Benefits of Webinars

With marketing budgets stretched further each year to accommodate the growing number of marketing platforms, your business may be looking for a method to reach your targeted audience all while promoting your brand and showing off your professional expertise.  Online advertising, SEO marketing, social networking, and print design are just a few of the marketing strategies that your company may be utilizing.  But have you considered webinars?  Webinars just might be a low cost option that can be very advantageous to your growing business.   Let’s take a look at what a webinar is and how it may benefit your company.

What is a webinar?

A webinar (A webcast or web seminar) is an online event that is hosted by an organization/company and broadcast to a select group of individuals through their computers via the Internet. A webinar, is a way for businesses to project a message to a large or small audience, without asking guests to spend time and money traveling to a physical location. Webinars can be used in a variety of different ways. From hosting online conferences, seminars and lectures to sales and marketing presentations, businesses in every industry can benefit from this dynamic way of communication.

Benefits

  1. Building Relationships – One of the best ways to spread word about your product or services is by building relationships with current consumers who will spread the word for you.  By interacting with your audience during a webinar, your credibility and connection builds faster and deeper than through text or online content.
  2. Showcase an expertise – When you engage in a webinar on a topic that you are extremely well-versed and knowledgeable, you are able to prove that you are an industry leader.  Webinars allow a business to build-up their image as experts in their field and show they are the “go-to” guys for industry related issues.
  3. Capture sales leads –Hosting an online webinar is a great opportunity for marketing or sales teams to gather leads. During sign-up, businesses can make it a requirement for attendees to register. The information gathered from the registration can then be turned over to the sales team as warm leads to follow-up on.
  4. Promote a product – Webinars are the perfect platform to sell and promote products such as books and videos. During the webinar, the speaker can reference clips from a video or pages from a book they are trying to promote. At the end of the seminar the audience can be directed to a purchase page or be given more information on how they can obtain the product.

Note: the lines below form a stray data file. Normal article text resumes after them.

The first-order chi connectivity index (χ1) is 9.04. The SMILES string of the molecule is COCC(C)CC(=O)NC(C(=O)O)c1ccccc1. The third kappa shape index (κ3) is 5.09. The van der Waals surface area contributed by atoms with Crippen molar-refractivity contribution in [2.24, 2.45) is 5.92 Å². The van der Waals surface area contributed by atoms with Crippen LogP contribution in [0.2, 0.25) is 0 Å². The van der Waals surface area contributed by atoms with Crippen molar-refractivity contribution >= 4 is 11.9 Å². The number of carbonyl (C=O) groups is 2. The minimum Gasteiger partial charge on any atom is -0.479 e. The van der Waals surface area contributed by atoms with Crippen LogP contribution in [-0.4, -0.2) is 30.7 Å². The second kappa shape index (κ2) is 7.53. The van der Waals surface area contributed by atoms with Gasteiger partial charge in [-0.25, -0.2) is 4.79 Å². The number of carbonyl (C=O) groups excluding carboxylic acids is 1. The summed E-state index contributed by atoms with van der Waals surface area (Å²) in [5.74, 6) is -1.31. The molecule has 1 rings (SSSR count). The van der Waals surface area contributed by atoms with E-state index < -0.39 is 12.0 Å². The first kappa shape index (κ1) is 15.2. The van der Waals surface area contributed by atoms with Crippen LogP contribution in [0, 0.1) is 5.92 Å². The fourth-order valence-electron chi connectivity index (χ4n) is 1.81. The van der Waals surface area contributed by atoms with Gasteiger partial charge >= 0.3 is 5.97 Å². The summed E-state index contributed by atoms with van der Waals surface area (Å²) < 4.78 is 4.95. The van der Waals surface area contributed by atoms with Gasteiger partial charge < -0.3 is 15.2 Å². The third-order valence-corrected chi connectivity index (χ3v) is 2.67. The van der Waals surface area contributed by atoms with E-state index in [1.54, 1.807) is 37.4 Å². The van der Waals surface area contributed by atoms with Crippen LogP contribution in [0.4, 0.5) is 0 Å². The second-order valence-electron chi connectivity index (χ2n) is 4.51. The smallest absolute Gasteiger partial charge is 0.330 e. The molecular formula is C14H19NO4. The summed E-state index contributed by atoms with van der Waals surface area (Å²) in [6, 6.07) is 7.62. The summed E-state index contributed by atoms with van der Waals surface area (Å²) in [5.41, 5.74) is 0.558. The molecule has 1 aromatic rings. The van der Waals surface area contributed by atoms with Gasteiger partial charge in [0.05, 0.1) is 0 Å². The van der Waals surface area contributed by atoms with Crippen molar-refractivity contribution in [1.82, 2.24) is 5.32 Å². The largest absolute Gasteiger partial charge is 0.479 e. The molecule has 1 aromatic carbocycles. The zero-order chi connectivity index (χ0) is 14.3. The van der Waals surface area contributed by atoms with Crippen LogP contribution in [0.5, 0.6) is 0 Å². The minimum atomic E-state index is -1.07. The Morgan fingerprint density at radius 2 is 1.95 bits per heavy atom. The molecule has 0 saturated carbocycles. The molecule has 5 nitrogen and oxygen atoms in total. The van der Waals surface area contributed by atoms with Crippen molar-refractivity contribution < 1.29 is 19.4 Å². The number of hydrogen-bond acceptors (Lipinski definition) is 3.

5. Affordability – Besides the fact that there are no travel costs involved with attending a Webinar, the price of attending a webinar is typically much lower than other training options. Additionally, multiple participants can train together by viewing the webinar at a single location and therefore pay for only one connection.

Common Social Media Mistakes

Over the past months we have covered many helpful tips on “what to do” on your social media sites.  What often is missed by many companies is what NOT to do on Facebook, Twitter, Pinterest, LinkedIn or other social media platforms.  Many common tactics are ineffective at best, and can be damaging to your brand at their worst. Let’s examine these common mistakes so that your business can avoid mistakes that could damage your brand name.

  • Not Having a Strategy – Take the time required to consider what you want to accomplish with social media and how you’re going to get there, rather than going in blind. Do you want to make personal connections to consumers?  Then maybe introduce staff members and show a human face to your company.  Do you want to show off your expertise?  Post videos that can help clients or consumers gain valuable knowledge. Do you want to attract new clients?  Start programs where you share and  spread the word.
  • Using Social Media to Advertise Constantly – Most people use social media as a casual, fun way to pass the time or gather information.  No one likes to read posts that are constantly selling a product or service. It is ok to occasionally mention a big sale or new product, but do not post regularly about deals.
  • Interaction Mistakes – Whether you’re manually updating your social media accounts or automating posts, you should always be interacting with your social media fans. After all, what’s the point of making a post or asking a question if you’re not going to respond to any questions or comments? Respond with a human voice to Facebook comments, Twitter tweets and Instagram comments because conversation is the backbone of social media. This includes responding to negative comments in positive and calm ways.